Regarding the "cheating" issue, well it depends. I have found many times with patients that I work with in therapy that it is a good diagnostic sign when someone in a relationship without Eros or sex has an affair. Of course, feeling the need to sneak around isn't a measure of a healthy psyche, but at least the "cheater" in question hasn't given up on life's most necessary elements.

Love isn't complicated, folks. But it is powerful, and because our egos have taken over as captains of our emotional ships, we resist letting the tidal wave of Eros sweep us into the unknown land of blissful union with another.

So, there it is, another not-so-romantic Valentine's message from PL on FPL, but you know what? Real love, Eros and sex beats romance every time.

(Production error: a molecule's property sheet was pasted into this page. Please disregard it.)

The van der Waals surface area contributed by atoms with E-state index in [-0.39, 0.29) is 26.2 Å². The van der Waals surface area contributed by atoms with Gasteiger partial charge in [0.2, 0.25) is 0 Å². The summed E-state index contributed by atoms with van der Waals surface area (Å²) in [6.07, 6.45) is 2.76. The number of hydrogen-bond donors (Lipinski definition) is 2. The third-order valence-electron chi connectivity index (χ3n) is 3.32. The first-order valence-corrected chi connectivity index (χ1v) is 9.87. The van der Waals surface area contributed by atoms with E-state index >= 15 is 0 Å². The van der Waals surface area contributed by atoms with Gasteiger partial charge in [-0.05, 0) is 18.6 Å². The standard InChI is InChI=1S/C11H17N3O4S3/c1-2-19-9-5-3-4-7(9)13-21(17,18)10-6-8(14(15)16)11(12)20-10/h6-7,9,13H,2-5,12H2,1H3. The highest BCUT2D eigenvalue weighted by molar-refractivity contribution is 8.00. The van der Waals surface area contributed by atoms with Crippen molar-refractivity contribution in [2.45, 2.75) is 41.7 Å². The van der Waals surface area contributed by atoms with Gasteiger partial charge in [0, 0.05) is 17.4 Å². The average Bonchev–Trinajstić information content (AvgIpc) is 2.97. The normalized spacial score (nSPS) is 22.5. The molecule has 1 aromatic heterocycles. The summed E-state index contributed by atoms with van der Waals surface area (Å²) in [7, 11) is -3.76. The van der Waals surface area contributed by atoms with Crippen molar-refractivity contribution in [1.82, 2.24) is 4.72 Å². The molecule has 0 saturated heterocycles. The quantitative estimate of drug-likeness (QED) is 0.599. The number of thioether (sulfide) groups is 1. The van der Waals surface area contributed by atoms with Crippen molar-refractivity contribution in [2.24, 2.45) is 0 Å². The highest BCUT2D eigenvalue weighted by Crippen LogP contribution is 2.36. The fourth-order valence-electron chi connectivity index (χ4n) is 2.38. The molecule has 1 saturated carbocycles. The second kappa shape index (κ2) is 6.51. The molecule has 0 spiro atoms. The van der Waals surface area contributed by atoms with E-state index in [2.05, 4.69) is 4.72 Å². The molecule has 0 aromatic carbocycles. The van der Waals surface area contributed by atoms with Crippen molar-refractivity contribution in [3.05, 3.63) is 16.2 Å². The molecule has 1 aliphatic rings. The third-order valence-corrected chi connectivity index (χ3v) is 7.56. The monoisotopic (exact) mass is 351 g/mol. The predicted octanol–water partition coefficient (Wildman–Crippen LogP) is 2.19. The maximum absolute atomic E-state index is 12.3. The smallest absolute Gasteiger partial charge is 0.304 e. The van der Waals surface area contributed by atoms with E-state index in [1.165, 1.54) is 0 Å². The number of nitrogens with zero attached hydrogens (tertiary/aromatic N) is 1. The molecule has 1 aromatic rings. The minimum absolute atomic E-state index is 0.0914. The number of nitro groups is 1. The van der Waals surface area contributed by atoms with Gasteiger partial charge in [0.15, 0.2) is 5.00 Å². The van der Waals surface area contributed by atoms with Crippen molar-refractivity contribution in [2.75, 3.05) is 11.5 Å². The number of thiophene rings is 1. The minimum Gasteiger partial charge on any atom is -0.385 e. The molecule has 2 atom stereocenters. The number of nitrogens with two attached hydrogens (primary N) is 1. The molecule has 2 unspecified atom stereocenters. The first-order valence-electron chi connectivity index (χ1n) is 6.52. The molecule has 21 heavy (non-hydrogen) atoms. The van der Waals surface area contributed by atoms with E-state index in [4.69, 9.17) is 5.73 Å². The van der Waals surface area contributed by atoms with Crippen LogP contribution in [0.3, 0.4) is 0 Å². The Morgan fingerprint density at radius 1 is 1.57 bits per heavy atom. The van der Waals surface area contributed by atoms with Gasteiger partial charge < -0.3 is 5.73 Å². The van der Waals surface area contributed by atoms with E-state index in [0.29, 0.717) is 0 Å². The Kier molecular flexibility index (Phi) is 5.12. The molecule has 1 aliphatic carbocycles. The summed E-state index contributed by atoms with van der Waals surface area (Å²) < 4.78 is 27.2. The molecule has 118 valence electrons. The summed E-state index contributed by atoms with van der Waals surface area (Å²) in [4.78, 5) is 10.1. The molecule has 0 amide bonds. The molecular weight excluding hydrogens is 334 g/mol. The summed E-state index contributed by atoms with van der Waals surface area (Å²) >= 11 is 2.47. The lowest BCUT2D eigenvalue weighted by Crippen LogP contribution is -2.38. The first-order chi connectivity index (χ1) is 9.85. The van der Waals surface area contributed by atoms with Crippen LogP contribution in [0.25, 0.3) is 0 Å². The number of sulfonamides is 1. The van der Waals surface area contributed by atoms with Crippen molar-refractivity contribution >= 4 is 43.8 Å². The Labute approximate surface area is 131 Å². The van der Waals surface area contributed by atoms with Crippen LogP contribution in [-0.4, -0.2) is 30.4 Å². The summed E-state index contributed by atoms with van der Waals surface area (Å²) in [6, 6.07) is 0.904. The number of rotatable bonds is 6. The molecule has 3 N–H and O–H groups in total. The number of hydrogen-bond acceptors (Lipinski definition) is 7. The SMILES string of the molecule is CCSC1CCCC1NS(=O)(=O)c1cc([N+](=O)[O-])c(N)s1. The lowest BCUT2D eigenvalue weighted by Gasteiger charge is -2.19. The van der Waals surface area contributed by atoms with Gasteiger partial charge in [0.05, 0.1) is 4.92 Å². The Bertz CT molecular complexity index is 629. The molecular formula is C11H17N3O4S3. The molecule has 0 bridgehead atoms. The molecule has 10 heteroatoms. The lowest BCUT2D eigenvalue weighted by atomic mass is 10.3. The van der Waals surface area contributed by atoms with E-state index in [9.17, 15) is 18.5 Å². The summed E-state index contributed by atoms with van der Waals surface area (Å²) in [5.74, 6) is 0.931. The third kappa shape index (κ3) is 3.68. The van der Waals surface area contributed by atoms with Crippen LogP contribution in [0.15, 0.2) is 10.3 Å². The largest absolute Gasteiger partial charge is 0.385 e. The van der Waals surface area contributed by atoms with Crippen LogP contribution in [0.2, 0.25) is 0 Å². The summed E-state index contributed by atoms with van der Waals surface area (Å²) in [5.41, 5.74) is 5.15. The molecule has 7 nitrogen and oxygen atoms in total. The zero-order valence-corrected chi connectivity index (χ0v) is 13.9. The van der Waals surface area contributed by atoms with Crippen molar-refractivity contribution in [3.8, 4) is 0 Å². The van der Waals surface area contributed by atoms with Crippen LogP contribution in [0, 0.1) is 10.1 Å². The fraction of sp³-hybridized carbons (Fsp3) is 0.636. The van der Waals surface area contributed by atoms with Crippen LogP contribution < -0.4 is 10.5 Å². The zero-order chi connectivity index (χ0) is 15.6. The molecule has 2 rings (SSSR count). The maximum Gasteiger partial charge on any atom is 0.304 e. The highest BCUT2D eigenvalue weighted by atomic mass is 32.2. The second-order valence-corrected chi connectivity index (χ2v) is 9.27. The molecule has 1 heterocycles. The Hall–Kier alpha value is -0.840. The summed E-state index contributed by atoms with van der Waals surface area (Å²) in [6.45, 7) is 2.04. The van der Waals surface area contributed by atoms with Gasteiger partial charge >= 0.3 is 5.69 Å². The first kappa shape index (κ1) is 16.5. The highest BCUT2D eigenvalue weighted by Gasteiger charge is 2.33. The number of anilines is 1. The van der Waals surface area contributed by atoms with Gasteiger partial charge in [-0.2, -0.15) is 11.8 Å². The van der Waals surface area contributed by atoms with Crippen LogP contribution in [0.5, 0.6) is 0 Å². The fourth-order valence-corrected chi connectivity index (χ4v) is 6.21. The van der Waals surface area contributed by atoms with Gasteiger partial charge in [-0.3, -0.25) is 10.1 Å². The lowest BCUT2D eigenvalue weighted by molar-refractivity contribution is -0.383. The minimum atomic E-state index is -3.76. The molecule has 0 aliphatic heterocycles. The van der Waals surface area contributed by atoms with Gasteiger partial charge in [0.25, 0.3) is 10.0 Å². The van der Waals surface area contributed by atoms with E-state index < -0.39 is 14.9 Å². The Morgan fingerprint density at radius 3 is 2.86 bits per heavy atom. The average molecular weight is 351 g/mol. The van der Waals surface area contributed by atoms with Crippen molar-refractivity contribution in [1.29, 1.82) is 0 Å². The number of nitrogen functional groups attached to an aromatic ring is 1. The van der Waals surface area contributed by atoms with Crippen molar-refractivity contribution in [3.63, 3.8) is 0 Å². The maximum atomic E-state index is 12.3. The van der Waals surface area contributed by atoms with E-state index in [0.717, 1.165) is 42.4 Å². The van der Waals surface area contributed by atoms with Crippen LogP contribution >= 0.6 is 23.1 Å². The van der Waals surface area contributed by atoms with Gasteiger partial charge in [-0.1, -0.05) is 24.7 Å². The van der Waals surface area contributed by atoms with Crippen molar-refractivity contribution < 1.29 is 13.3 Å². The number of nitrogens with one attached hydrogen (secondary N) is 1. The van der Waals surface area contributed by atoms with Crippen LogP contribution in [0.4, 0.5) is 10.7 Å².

This is one of my favorite scenes from my series for television, "CITY ROCK." Marva is a pregnant teen in a group home in which the heroine of City Rock, Jennie Silverman, a high-energy, Janis Joplin throw-back type, is the social worker. Darryl is a street-tough teen who thinks Marva is pregnant with his child and wants her out of the group home so he can control her. Jennie dices Darryl up here quite nicely in Episode 3: "Ridin' That Train."


The front door bell rings. A heavy-set, middle-aged woman, ANNIE, goes to answer it. She is a house mother at the group home. She opens the door and there stands a very hostile-looking Darryl.

Can I help you?

I come to pick up Marva.

Oh? Pick her up for what?

Just get her, okay?

It’s okay, Annie.

Annie turns around to see Marva. Darryl slips inside.